I’ve always loved Independence Day, for a lot of reasons but chiefly for the nostalgic memories it evokes of childhood (sparklers, barbecues, blockbuster movies, swimming pools, popsicles) and the celebratory community it cultivates among Americans. Divided though we may be along red and blue state lines, most are joined in at least the basic sentiment of thankfulness on this day: for freedom, for apple pie, for a day off work. If not everyone experiences this day as an expression of patriotism, they at least enjoy it for the hot dogs and corn on the cob.
American Patriotism of the sort often exhibited on July Fourth–and also before sports events, at some elementary schools before the day begins, and in most country music–has for some people become rather gauche and vulgar. To these skeptics, patriotism is brash and unbecoming, something associated with “freedom fries,” yellow ribbon militarism, Toby Keith, guns and George W. Bush. Patriotism is simply an emotionally manipulative arm of nationalism, they suppose; a dangerous ideology that can fuel reckless foreign policy and unseemly cultural arrogance.
While some of those criticisms are valid (to be sure, patriotism has at times throughout history been used to galvanize nations around dastardly plans and policies), I think it’s a mistake to assume that a) patriotism is the same thing as nationalism, and b) patriotism is a manufactured extension of hegemonic ideology.
Patriotism is more existential than ideological, I think. It’s less about propagandistic justification for “exceptionalism-oriented” foreign policy (though it can be this) than it is a natural feeling of admiration and nostalgia for the place we call home.
It’s the thankfulness we feel for the particular nuances of the world that reared us: the culture (in America: jazz, baseball, the national parks, pretty much everything Ken Burns has documented in his films), the history (1776, Abraham Lincoln, Buzz Aldrin and so on), the landscape (for me: the windswept prairies and thunderstorms of Middle America), and the people (our parents, our teachers, the kids we played with in the street).
Patriotism is a good thing. It’s the natural emotional connection we have with place. We’re wired to ache for this notion of “home.” It’s what the Israelites longed for in the Sinai. It’s what the Hobbits longed for (the Shire) during their Middle Earth adventures. It’s what constitutes part of C.S. Lewis’s Sehnsucht: a nostalgic longing for the “Green Hills” of his Belfast childhood, “the low line of the Castlereagh Hills which we saw from the nursery windows.”
Yes, patriotism is provincial and “self-focused.” Necessarily so. Everyone has a different place they call home, a different assemblage of culture they treasure. The diversity of patriotisms (American patriotism vs. Swedish patriotism, for example) does not need to be thought of in terms of competing patriotisms. Rather, it should serve as an affirmation of the richness and complexity of culture and a celebration of the diversity of God’s created world. It’s natural to feel that “my country is better than yours!” and it doesn’t have to be a bad thing. If no one felt this pride, the Olympics would be a snooze and Disney World’s EPCOT Center would be far less interesting. When I travel to a foreign country I want the people I meet there to take pride in their country and culture. If I went to Switzerland and the Swiss citizens I met insisted that their chocolates, mountains and watches “were nothing special,” I’d be hugely disappointed.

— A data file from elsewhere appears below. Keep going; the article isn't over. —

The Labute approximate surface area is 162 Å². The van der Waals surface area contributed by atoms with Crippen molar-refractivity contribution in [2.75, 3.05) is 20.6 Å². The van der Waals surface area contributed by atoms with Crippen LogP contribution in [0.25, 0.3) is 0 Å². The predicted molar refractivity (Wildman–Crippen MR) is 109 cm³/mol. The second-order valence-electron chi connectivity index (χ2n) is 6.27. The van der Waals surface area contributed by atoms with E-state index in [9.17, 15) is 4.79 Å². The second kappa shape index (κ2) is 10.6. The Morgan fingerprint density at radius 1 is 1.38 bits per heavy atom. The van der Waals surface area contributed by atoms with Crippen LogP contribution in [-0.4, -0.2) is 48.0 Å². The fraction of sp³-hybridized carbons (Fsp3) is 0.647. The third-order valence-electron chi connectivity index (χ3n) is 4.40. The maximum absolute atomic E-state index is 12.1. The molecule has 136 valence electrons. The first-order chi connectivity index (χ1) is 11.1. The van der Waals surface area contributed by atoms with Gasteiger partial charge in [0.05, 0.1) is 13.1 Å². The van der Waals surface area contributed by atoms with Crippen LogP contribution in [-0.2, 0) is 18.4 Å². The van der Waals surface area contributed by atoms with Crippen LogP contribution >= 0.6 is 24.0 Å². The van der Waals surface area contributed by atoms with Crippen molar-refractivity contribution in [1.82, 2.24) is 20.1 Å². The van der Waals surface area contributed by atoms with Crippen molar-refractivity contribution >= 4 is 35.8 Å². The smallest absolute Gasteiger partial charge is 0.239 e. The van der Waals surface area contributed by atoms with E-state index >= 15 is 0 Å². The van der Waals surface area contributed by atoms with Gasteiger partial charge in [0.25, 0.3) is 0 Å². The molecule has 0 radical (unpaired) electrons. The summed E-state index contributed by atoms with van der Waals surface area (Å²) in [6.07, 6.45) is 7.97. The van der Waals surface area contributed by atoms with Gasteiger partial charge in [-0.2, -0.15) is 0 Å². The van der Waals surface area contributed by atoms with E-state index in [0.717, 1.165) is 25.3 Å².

Lewis wrote in The Four Loves that a healthy patriotism is based on a love of home and “is not in the least aggressive.”
It asks only to be let alone. It becomes militant only to protect what it loves. In any mind that has a pennyworth of imagination it produces a good attitude towards foreigners. How can I love my home without coming to realise that other men, no less rightly, love theirs? Once you have realised that Frenchmen like cafe’ complet just as we like bacon and eggs–why good luck to them and let them have it. The last thing we want is to make everywhere else just like our own home. It would not be home unless it were different.
Ultimately my fondness for “home” and all of its nostalgic resonances–Gettysburg, Old Faithful, college football tailgating, Norman Rockwell, Kansas City barbecue, cherry cobbler–should point me heavenward, stirring my heart but not satisfying it, stoking the fires of Sehnsucht just as the Irish green hills did for Lewis.
Brett McCracken is a Los Angeles-based journalist. He is the author of Hipster Christianity (2010) and Gray Matters (2013), and has written for the Wall Street Journal, the Washington Post, CNN.com, the Princeton Theological Review, Mediascape, Books & Culture, Christianity Today, Relevant, IMAGE Journal, Q Ideas, and Conversantlife.com. A graduate of Wheaton College and UCLA, Brett currently works as managing editor for Biola Magazine and teaches at Biola University. Follow him on Twitter @brettmccracken.